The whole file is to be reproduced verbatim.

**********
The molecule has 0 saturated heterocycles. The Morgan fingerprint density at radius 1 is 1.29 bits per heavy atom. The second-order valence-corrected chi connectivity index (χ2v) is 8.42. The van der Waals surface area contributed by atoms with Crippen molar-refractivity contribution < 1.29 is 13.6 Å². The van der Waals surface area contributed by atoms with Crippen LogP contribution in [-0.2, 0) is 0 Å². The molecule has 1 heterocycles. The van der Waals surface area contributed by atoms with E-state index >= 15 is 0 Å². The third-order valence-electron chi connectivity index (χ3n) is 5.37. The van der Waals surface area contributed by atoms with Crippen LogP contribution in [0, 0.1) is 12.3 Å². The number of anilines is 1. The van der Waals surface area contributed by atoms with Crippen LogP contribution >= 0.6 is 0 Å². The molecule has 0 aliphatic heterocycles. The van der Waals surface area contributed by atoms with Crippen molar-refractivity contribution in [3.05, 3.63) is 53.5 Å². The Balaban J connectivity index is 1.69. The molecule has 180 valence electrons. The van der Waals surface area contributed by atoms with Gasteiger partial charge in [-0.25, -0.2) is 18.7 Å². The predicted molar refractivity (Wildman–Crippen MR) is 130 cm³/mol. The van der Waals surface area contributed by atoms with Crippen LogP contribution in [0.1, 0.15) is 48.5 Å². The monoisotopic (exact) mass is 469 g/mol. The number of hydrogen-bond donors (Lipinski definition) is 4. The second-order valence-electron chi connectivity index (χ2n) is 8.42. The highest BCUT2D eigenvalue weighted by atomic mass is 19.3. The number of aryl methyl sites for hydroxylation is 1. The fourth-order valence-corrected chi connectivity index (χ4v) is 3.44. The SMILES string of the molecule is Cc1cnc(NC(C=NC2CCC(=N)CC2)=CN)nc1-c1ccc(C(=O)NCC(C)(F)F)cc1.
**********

The molecule has 0 saturated heterocycles. The Morgan fingerprint density at radius 1 is 1.29 bits per heavy atom. The second-order valence-corrected chi connectivity index (χ2v) is 8.42. The van der Waals surface area contributed by atoms with Crippen molar-refractivity contribution < 1.29 is 13.6 Å². The van der Waals surface area contributed by atoms with Crippen LogP contribution in [-0.2, 0) is 0 Å². The molecule has 1 heterocycles. The van der Waals surface area contributed by atoms with E-state index >= 15 is 0 Å². The third-order valence-electron chi connectivity index (χ3n) is 5.37. The van der Waals surface area contributed by atoms with Crippen LogP contribution in [0, 0.1) is 12.3 Å². The number of anilines is 1. The van der Waals surface area contributed by atoms with Crippen LogP contribution >= 0.6 is 0 Å². The molecule has 0 aliphatic heterocycles. The van der Waals surface area contributed by atoms with Crippen molar-refractivity contribution in [3.05, 3.63) is 53.5 Å². The Balaban J connectivity index is 1.69. The molecule has 180 valence electrons. The van der Waals surface area contributed by atoms with Gasteiger partial charge in [-0.25, -0.2) is 18.7 Å². The predicted molar refractivity (Wildman–Crippen MR) is 130 cm³/mol. The van der Waals surface area contributed by atoms with Crippen LogP contribution in [0.1, 0.15) is 48.5 Å². The monoisotopic (exact) mass is 469 g/mol. The number of hydrogen-bond donors (Lipinski definition) is 4. The second-order valence-electron chi connectivity index (χ2n) is 8.42. The highest BCUT2D eigenvalue weighted by atomic mass is 19.3. The number of aryl methyl sites for hydroxylation is 1. The fourth-order valence-corrected chi connectivity index (χ4v) is 3.44. The SMILES string of the molecule is Cc1cnc(NC(C=NC2CCC(=N)CC2)=CN)nc1-c1ccc(C(=O)NCC(C)(F)F)cc1.